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Has your Lifetime ISA bonus payment been delayed?

Emma Lunn
Written By:
Emma Lunn
Posted:
Updated:
10/06/2021

A HMRC error could leave homebuyers aiming to complete a property purchase before the end of the stamp duty holiday out of pocket.

An investigation by MoneySavingExpert.com (MSE) discovered the technical issue which HMRC says is now fixed.

A Lifetime ISA allows you to save up to £4,000 a year towards your first home or retirement. The government adds a 25% cash bonus of up to £1,000 a year on top.

Bonuses are calculated and paid if, and when, a saver makes a monthly contribution. So, if someone deposited the maximum £4,000 allowance between the start of the new tax year on 6 April and 5 May, they’d be due their £1,000 bonus by the end of May.

But HMRC failed to process both cash and stocks and shares Lifetime ISA (LISA) bonus payments during this period, so this money didn’t arrive in accounts by the end of May as expected. The taxman says the issue has now been fixed and all missing bonuses have now been paid to LISA providers.

HMRC told MSE that although all LISA providers could be impacted by the error, only those with bonuses that were due to be processed by the end of May would have been hit. It believes only a ‘small number’ of savers will have been affected.

Lifetime ISA provider Moneybox said the majority of its cash savers who deposited money between 6 April and 5 May will have been affected.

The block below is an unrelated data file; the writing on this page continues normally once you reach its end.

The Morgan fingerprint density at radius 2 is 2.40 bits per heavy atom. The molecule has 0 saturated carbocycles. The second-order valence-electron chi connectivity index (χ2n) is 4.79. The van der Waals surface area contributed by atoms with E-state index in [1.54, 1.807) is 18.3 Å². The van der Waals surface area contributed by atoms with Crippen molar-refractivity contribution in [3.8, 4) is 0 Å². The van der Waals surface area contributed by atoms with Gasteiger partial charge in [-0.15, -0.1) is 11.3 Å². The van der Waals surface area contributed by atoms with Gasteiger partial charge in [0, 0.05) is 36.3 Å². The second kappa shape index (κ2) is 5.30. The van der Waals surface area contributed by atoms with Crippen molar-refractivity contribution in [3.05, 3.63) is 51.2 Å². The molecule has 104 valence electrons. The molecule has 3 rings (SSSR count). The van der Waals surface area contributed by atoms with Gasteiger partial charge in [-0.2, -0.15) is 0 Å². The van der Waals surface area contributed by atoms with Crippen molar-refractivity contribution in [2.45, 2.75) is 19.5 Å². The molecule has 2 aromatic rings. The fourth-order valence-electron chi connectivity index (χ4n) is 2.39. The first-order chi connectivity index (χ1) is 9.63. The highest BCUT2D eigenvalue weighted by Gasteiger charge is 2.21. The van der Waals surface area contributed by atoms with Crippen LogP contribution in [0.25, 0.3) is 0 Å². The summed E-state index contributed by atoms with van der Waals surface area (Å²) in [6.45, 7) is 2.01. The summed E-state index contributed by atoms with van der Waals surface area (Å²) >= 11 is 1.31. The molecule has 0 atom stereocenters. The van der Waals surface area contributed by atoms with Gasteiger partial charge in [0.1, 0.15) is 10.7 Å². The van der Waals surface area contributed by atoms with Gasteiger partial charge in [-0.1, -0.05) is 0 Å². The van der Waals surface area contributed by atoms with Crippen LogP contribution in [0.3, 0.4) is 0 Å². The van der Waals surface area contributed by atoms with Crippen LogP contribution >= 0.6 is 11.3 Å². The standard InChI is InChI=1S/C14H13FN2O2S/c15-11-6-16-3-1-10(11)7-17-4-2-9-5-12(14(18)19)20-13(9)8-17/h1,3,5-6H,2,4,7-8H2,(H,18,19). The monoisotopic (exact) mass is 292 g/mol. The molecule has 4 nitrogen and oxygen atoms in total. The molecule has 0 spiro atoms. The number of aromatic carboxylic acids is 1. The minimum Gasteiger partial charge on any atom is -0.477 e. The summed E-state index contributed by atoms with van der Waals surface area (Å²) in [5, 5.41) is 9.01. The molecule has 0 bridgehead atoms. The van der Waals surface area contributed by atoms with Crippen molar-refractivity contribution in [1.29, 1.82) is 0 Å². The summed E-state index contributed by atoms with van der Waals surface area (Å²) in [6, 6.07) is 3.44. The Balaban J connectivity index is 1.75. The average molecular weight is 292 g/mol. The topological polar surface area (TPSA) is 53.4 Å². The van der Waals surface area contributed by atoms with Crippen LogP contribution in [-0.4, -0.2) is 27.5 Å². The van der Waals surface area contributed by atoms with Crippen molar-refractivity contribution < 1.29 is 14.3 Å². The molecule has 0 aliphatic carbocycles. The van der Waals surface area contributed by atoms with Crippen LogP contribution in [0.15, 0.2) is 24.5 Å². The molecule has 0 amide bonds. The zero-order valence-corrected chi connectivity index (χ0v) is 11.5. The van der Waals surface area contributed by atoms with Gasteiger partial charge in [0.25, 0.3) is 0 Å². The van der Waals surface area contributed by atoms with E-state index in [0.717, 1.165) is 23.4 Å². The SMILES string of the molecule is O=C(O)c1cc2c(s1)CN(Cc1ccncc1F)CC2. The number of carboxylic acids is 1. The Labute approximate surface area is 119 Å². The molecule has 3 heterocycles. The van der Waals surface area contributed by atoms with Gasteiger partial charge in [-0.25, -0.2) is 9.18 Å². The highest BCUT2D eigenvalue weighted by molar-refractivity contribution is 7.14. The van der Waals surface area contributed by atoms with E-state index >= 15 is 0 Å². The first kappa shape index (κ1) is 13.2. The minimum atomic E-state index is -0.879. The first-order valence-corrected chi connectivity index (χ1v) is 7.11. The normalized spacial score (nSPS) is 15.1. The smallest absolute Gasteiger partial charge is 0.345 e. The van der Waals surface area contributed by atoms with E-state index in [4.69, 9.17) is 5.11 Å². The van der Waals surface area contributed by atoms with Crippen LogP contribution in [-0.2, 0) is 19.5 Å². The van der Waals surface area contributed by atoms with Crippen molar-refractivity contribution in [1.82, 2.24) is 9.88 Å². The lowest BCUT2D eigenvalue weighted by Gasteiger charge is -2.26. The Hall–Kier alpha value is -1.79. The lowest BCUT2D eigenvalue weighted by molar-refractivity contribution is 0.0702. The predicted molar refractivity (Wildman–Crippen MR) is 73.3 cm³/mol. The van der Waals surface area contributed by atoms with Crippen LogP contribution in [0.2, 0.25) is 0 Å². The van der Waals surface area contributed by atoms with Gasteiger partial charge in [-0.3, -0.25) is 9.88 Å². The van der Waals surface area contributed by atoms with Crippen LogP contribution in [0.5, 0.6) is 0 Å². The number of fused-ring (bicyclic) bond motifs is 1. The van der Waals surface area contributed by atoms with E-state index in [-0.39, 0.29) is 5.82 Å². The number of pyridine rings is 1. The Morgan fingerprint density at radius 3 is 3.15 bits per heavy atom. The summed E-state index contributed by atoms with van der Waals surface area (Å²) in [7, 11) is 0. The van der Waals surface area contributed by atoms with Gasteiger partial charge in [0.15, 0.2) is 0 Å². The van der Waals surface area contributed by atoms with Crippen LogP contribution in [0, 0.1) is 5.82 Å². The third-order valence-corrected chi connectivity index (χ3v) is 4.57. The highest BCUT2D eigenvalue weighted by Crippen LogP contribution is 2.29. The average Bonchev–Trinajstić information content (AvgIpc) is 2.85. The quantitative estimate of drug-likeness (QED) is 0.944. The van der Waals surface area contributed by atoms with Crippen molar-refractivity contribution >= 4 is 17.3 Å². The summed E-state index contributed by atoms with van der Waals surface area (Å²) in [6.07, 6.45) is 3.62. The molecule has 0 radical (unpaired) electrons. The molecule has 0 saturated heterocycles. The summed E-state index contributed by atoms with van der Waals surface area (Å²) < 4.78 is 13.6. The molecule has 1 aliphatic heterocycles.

The stamp duty holiday is due to end on 30 June. The scheme was meant to end in March but was extended by chancellor Rishi Sunak in his Spring budget. The extension was intended to help those with purchases already in progress to complete, but in fact it prompted more people to try to buy before the new deadline.

If your Lifetime ISA bonus payment is missing, you need to contact your LISA provider.

If you’re in the process of completing a house purchase, you should tell your conveyancer how much you wish to withdraw from your LISA – and explain that there may be a delay while you wait for the missing bonus cash to be added.

HMRC says it will pay interest of 2.6% on top of delayed bonuses for the period between when the payment was due to be paid and when it was actually deposited.